Oh I give up
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« Reply #59 on: November 21, 2012, 08:41:13 PM »

I love it when these giant quote boxes get several layers thick. Then it looks like some kind of geometric art.
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« Reply #60 on: November 21, 2012, 09:56:21 PM »

It is like the top down view of a Mayan temple. I find it relaxing.
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« Reply #61 on: November 21, 2012, 11:44:45 PM »

We are an apostolic church, meaning that we cannot willy-nilly reinvent our beliefs and praxis. THe Apostolic Church is reflected most authoritatively in the Holy Scriptures as understood/interpreted by the Early Church fathers. Folks keep throwing out terms like theological justifications; I want them to point out some source (any source) from the Apostolic Age that points even to a possibility of female priesthood. To bring this question up as if Holy Tradition does not matter is simply the wrong approach. Too many folks are hanging their hat on Metropolitan Kallistos' views, particularly his statement that the issue is not settled. Of course not; As long he says it is not settled, it is not! I am not fond of argumentation by tautology. I invite all those who agree with the Metropolitan to come forward with real arguments.
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« Reply #62 on: November 22, 2012, 12:46:51 AM »

It is like the top down view of a Mayan temple. I find it relaxing.

nighty-nite!
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« Reply #63 on: November 22, 2012, 01:01:43 AM »

I say good for them. 

Someone forgot to send you the memo about the proper Orthodoxical response. Anything to do with Anglicans/Episcopalians is bad. If they do something bad then it's bad and should be treated with disgusted condescension. If they do something good then it's just a delay or mistake that will be made bad in due time.

If they're already in communion with women bishops, and have women priests, it really is delaying the inevitable, and incoherent as well.

The incoherent is every argument I read against women in the priesthood and episcopate.

The only decent argument is one for pastoral reasons: to suffer the weak's need, in the manner St. Paul counseled those in Romans.

Nothing to schism over, but nothing against it.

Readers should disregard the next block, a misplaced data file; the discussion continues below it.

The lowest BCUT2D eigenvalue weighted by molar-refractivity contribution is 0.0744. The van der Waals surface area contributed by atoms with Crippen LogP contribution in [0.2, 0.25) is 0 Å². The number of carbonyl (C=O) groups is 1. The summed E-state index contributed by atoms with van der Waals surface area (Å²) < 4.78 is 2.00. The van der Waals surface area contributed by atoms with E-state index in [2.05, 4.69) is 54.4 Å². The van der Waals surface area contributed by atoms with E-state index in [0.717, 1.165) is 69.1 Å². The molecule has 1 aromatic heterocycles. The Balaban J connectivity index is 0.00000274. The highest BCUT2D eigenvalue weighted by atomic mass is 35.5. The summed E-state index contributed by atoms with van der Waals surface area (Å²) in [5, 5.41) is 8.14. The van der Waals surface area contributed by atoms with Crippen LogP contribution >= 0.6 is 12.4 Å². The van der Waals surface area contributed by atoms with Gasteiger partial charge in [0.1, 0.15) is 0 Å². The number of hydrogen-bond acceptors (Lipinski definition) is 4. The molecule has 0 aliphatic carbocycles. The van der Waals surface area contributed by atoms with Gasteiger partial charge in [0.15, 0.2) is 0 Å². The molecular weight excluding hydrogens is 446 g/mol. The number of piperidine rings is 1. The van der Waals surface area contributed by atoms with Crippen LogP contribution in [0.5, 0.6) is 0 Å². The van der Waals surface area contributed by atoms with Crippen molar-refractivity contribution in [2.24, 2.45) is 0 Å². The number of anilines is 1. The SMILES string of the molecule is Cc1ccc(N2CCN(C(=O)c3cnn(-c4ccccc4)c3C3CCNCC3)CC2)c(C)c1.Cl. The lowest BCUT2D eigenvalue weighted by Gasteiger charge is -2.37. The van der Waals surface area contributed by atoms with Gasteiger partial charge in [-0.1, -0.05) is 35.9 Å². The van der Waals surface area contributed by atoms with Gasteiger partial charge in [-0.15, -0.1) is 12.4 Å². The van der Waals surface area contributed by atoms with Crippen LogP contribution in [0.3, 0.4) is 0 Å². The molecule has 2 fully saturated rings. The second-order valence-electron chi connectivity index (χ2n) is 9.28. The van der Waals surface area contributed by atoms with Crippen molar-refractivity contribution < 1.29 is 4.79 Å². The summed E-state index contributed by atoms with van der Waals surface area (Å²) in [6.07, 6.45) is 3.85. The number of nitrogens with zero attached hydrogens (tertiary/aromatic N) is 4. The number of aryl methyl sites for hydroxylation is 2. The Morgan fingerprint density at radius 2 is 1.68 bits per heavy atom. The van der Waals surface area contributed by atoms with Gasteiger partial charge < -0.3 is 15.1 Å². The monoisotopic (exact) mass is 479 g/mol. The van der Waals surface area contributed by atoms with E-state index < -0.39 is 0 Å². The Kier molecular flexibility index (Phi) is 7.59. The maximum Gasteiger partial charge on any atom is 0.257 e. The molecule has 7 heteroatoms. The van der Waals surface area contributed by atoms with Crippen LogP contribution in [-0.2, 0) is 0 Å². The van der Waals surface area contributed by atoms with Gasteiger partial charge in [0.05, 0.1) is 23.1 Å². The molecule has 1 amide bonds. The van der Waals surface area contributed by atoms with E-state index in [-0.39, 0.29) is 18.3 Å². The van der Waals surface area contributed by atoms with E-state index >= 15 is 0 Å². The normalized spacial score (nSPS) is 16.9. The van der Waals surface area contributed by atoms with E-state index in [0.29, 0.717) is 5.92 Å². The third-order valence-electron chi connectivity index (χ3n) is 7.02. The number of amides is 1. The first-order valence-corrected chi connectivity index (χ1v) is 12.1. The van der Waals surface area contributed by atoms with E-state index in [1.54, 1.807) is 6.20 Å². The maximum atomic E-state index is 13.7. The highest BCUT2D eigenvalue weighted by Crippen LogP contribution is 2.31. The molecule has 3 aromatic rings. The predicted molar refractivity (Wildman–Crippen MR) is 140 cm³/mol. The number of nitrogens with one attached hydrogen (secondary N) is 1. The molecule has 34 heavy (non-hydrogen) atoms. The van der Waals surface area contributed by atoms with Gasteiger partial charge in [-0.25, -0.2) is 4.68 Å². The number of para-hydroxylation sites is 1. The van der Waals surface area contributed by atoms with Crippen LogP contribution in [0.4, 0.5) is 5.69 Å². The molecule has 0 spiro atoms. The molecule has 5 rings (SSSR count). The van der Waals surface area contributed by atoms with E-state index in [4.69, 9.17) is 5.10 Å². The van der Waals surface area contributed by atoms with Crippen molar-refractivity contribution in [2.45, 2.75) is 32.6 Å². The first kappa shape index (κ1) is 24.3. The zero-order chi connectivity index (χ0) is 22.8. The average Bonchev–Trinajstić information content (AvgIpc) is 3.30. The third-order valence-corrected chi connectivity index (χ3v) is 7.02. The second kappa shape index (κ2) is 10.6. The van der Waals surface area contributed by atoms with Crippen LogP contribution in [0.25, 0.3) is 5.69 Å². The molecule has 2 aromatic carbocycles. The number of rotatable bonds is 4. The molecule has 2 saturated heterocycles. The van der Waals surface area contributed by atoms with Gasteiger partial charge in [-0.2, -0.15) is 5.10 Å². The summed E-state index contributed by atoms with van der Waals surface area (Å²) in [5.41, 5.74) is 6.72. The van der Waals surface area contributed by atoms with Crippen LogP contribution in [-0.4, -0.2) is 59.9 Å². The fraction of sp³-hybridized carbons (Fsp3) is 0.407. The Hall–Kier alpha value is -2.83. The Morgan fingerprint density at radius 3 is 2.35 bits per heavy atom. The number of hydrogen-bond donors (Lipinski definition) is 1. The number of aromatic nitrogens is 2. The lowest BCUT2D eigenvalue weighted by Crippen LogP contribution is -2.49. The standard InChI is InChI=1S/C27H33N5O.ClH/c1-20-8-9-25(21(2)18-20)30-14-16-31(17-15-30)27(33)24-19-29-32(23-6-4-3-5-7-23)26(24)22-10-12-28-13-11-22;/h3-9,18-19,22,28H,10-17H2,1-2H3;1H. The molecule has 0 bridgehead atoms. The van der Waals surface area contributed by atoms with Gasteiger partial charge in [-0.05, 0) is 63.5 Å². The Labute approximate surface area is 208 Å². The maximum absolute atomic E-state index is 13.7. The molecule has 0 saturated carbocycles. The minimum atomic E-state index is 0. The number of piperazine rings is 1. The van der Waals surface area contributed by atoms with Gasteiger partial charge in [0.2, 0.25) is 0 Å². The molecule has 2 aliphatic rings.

Do I have to source hearsay? Cause Fr. Alexander Schmemann (who every one in the OCA and those Orthodox celebrating American Thanksgiving must think of this time of year) has nice quip regarding this issue, but I've only heard it from a couple of his students.

And Metropolitan Anthony of Sourozh make some rather pointed and sourced statements on the matter himself.

Truth be told, my problems with women's ordination have less to do with theology and ecclesiology and more to do with guilt-by-association and anecdotal evidence. Simply put: I have never seen an example of an ordained woman who was truly "called to the ministry". Every single example I have ever seen has become a priest, not from love of God and a desire to share His Word, but (a) because now they can and they're going to show that old boys club a thing or two, feminist politics becomes the evangelistic talking point, Christ Resurrected is completely ignored; and (b) to advance a wishy-washy syncretic religion where Buddhism and Islam are just as valid expressions of Divine Revelation as the Christian faith.

Could the Church someday allow the ordination of women? Perhaps, I'm certainly not qualified to say one way or the other. Should it, so long as the main drive behind said ordination is "women are just as good as men" and not "does this particular woman exhibit the Christian nature and pastoral gifts we expect in a priest"? Absolutely not. Of course, the main problem is that the same woman who exhibits a Christian nature will have the humility to adhere to Tradition and not seek advancement.

Wonderful observation!

Anyways, what is the difference whether the bishop is male or female, in a country where Christianity is no more celebrated, and Christians barely exist!?

I would be curious to know the opinion of 'Hiwot', our sister. Where is she?
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« Reply #64 on: November 22, 2012, 01:05:36 AM »

I say good for them. 

Someone forgot to send you the memo about the proper Orthodoxical response. Anything to do with Anglicans/Episcopalians is bad. If they do something bad then it's bad and should be treated with disgusted condescension. If they do something good then it's just a delay or mistake that will be made bad in due time.

The proposal failed because it did not receive two/thirds vote in each of its three separate "houses", not because it was not supported by a healthy majority. Here were the votes:

House of Bishops: 44 for/3 against or 94% for women bishops.

House of Clergy: 148 for/45 against or 77% for women bishops.

House of Laity: 132 for/74 against (just six votes short of two thirds) or  64% for women bishops.

Overall, the combined votes amounted to 324 for (or 73%) and 122 against (or 27%).

Delaying the inevitable, indeed.
The not doing it now is good. Apart from that, Lord have mercy...
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« Reply #65 on: November 22, 2012, 03:18:50 AM »

We are an apostolic church, meaning that we cannot willy-nilly reinvent our beliefs and praxis. THe Apostolic Church is reflected most authoritatively in the Holy Scriptures as understood/interpreted by the Early Church fathers. Folks keep throwing out terms like theological justifications; I want them to point out some source (any source) from the Apostolic Age that points even to a possibility of female priesthood. To bring this question up as if Holy Tradition does not matter is simply the wrong approach. Too many folks are hanging their hat on Metropolitan Kallistos' views, particularly his statement that the issue is not settled. Of course not; As long he says it is not settled, it is not! I am not fond of argumentation by tautology. I invite all those who agree with the Metropolitan to come forward with real arguments.

BRAVO!!! Some sanity at last!